'Stone Spray' is an on-site robotic 3D printer that uses a jet spray system to deposit the mix of soil and liquid binder to construct architectural shapes.
This project is supervised by professionals and member from Fab Lab Bcn aiming to push further the boundaries of digital manufacturing and explore the possibilities of an on-site fabrication machines.
The digitally controlled robot 3D printer uses solar energy to mix the soil with a solidifier component and sprays it from a nozzle on surfaces. When the mixture hits the surface it solidifies to create structures. Unlike other 3D printers, the stone spray robot is designed to print multi-directionally, even on vertical surfaces.
The solidifier material is composed out of LEED Certified components therefore the whole system is eco-friendly. It is still a reseach project, but it is easy to see the potential for constructing building in the future using such a system and eco-friendly materials.
Some print samples:
1. Sand Wall
Size: 500 mm x 150 mm x 400 mm
The Sand Wall is structurally strong and can support not only itself but even bear a load. Also a script was developed to optimize the structure.
2. Sand Tree
Size: 200 mm x 200 mm x 400 mm
The Sand Tree experiment explored the possibilities of multi directional spraying without the scaffolding. As a result the rules of length to angle proportions were created.
3. Sand Stool (No-Formwork)
Size: 400 mm x 400 mm x 400 mm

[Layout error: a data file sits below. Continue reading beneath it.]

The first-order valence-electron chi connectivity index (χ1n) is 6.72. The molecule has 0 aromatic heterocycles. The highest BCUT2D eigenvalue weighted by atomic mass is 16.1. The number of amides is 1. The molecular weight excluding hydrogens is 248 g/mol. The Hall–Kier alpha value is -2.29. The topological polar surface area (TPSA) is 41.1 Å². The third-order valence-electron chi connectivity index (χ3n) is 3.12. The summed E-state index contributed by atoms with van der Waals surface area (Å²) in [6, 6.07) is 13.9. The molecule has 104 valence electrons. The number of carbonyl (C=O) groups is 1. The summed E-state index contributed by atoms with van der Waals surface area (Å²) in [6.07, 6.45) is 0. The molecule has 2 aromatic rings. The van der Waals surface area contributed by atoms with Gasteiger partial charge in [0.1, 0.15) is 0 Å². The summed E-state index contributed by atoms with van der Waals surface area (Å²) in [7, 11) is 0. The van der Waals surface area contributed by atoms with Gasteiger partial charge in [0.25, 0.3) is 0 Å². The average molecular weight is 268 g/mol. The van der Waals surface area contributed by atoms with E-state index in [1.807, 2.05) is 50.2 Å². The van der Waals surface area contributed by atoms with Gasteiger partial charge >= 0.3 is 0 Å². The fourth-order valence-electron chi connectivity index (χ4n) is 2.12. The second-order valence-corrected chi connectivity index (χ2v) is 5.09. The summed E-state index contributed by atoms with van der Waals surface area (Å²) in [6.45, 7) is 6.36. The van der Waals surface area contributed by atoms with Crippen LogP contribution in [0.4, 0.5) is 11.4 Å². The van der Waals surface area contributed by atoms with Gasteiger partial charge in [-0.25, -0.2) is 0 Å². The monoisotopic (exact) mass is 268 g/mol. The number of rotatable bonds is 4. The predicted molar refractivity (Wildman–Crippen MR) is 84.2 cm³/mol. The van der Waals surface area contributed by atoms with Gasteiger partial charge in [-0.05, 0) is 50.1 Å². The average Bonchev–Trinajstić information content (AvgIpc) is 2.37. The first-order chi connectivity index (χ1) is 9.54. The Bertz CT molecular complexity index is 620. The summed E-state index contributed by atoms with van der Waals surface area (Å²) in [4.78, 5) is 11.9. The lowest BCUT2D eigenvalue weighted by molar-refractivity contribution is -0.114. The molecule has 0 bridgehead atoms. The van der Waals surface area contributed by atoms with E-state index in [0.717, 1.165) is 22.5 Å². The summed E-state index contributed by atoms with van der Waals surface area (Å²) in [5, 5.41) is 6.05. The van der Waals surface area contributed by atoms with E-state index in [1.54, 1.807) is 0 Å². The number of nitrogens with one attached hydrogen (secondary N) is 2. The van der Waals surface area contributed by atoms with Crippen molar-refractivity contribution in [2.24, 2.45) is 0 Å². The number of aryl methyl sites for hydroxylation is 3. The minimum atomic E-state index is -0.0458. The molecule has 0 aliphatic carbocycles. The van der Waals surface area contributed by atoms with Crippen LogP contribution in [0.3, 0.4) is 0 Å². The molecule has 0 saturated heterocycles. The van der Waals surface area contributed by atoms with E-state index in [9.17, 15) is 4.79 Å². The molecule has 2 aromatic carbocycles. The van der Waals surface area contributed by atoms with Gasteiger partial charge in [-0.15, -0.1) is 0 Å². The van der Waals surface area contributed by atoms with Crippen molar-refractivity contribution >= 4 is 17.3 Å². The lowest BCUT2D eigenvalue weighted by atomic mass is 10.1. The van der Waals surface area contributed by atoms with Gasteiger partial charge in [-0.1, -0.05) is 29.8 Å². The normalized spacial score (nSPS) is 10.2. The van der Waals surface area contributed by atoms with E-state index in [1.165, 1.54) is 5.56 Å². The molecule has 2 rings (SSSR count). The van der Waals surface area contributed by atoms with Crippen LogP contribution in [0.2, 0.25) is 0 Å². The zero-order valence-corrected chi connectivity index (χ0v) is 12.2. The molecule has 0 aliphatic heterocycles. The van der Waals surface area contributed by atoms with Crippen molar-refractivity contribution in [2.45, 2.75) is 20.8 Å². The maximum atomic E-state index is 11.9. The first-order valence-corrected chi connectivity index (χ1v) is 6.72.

This stool is replicating the the first model done with formwork, but in this case the metal wire is not used. The structure holds itself without any support material, the only materials used are sand and soil-solidifier. As well the size of the stool was increased.
4. Sand Stool (with Formwork)
Materials: beach sand, soil solidifyer
Spraying time: 3 hours
Solidifying time: 1 hour
Size: 200 mm x 200 mm x 200 mm
This stool was made using a Stone Spray nozzle and wire scaffolding. It took only 3 hours to make it and 1 hour for it to solidify completely. This research showed that scaffolding speeds up the process of spraying and improves structural qualities. Also some decisions regarding nozzle configuration were taken.
5. 2 columns
The column on the left took 20 minutes to print, while the one to the left took 10, and no scaffolding or support material used.
Read the whole story of this 6 months projects here.
Watch the Stone Spray Robot in action in the video below.
Images credit: Stone Spray
Posted in 3D Printers
Maybe you also like:
- 3D printing a perfect replacement part for dishwasher
- Mcor Technologies celebrates St. Patrick's Day and ready to enter US Market
- Win a ShapeOko CNC kit for 3D printing and CNC routing
- A second generation 3D concrete printing is under development
- "Pimp My Ride" host to customize a Nissan Cube for 3D systems' cross country trip
- 3D Printing/AM China 2012 Conference
- Building an extra large Ultimaker 3D printer
- First retail 3D printing in postal service
- EMS announced 3D Tech Days 10 City Tour
- Create a full-color 3D relief sculpture from your photo
- Create 3d-printable jewelry and sculpture with Cell Cycle WebGL design app
- Breakthrough: High-speed 3D printer with nanoscale precision
- New 3D-ONE 3D printer from Robot Factory
- SoundCloud teamed with Shapeways to get soundwave 3D-printed
- Bathsheba's experimental 3D printed ceramic oil lamp
- RouterStrap 3D printer on the CNC Machine
- PotteryPrint designing app aims to introduce kids to 3D printing
- GE invests on hands-on labs for ordinary people
- How low can a Prusa Mendel 3D printer cost go
- Using 3D Printing to create small business
- StreetScooter and 3D printed dashboard
- Cubify prepares a 25 city trip across the US
- Affordable 3D printed time lapse dolly for fantastic photography
- Review of 9 recently released 3D printing materials(video)
- Incredibly low-cost line lasers for 3D scanning